Wakamatsu, the first Asian American manager in the Major Leagues, fired

Nichi Bei Weekly Report

The historic tenure of the first Asian American manager in the major leagues came to an abrupt halt Aug. 9, the very day that the Seattle Mariners hosted the Oakland A’s in celebration of Japanese Heritage Night.

On an occasion when Seattle skipper Don Wakamatsu expected to honor his Japanese roots, he instead met with the rude awakening of being fired.

Seattle general manager Jack Zduriencik replaced Wakamatsu on an interim basis with Daren Brown, the club’s Triple-A manager for the past four seasons. Much of the team’s leadership was purged as bench coach Ty Van Burkleo, pitching coach Rick Adair and performance coach Steve Hecht were also given their pink slips.

“I do not take this decision lightly. I have wrestled with this,” Zduriencik said at an afternoon news conference at Safeco Field. “…The truth of the matter is, I had lost confidence in Don, Ty and Rick as the best fit for us this season and as we move forward.”

The firings come less than a year after Wakamatsu led the Mariners to a 24-game turnaround during his managerial debut. Although Wakamatsu guided Seattle to a 85-77 record last year, the Mariners’ record on the day of his sophomore season firing was a dismal 42-70.

But some players accepted part of the responsibility for the course of the season.

“It’s not fair to say the manager has to take all the blame,” right fielder Ichiro Suzuki said in an article on MLB.com. “I’m just saying as a group we are all to blame.”

This year was a far contrast to last season’s magical improvement, which saw the return of Mariners icon and future Hall of Famer Ken Griffey Jr. But Griffey himself retired abruptly earlier this season after an extended slump, and Wakamatsu had a run-in in the dugout with Chone Figgins on national television July 23 after he benched the second baseman following a perceived lack of hustle on the field.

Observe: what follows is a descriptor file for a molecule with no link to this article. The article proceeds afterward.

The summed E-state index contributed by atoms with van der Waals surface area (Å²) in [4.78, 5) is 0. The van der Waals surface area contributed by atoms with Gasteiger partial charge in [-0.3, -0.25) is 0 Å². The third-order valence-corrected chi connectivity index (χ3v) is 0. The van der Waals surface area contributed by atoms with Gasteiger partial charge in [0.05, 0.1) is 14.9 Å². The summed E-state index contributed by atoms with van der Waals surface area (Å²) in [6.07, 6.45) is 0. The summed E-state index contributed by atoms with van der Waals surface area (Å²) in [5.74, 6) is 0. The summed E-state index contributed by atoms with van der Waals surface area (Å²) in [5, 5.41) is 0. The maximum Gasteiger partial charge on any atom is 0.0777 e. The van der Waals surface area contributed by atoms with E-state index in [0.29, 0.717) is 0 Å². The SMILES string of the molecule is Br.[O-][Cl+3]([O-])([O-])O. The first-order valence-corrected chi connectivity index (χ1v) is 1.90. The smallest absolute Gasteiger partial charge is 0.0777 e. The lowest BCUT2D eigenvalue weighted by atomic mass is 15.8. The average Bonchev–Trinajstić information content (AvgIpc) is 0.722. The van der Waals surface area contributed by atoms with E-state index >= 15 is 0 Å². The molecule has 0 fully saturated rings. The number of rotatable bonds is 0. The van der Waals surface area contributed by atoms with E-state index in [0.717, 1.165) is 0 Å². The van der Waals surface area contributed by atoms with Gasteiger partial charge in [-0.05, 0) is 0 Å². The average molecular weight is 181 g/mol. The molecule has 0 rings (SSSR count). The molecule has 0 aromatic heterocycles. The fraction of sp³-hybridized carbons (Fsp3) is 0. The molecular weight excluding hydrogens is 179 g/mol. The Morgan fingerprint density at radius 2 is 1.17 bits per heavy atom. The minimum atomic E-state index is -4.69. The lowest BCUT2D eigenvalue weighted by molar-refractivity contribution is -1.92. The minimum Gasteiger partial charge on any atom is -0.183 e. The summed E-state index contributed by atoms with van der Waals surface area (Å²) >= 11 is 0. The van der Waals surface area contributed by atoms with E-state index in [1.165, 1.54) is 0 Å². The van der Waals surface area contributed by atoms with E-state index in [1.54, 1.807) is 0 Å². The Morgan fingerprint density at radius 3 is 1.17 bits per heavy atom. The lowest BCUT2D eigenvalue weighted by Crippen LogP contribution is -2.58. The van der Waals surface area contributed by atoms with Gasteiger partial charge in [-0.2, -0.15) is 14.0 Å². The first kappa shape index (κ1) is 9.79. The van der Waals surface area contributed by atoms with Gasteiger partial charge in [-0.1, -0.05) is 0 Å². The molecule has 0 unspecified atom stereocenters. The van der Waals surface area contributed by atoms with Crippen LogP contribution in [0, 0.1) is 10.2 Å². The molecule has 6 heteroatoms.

“It’s frustrating because when he came in as manager last year everything worked so well,” Suzuki said. “We haven’t been able to do that year. It’s the whole club that’s responsible.”

A three-sport star at Hayward High School in the East Bay, the Yonsei grew up playing in the Japanese American baseball and basketball leagues.

A 1981 graduate of Hayward High, he started his collegiate career at Arizona State University — where he earned All-Pacific 10 Conference honors in each of his last three seasons.

The catcher was eventually selected in the 11th round of the 1985 amateur draft by the Cincinnati Reds, but mostly bounced around the minors over a 12-year span that saw him on seven different ball clubs.

In 1998 he was named “Manager of the Year” for the California League, as the head skipper of the Arizona Diamondbacks’ Single-A minor league team.

He had held minor league managerial positions at several other ball clubs as well, including Double-A Erie (2000), Double-A El Paso (1999) and Peoria of the Arizona League (1997).

Wakamatsu moved back home in 2008 to join the staff of A’s manager Bob Geren, serving as bench coach. He then broke new ground as the first Asian American manager when he got the call from Seattle in advance of the 2009 season.

In a brief statement issued through the team’s public relations department, Wakamatsu thanked the city of Seattle and its fans in the Northwest for their support during his tenure as skipper.

My single biggest disappointment is that we were not able to finish what we wanted to finish here, bringing a championship club to the fans,” he stated. “I cannot tell you how great the fans were to me, and to my family. The support I received here will always mean a great deal to me.”

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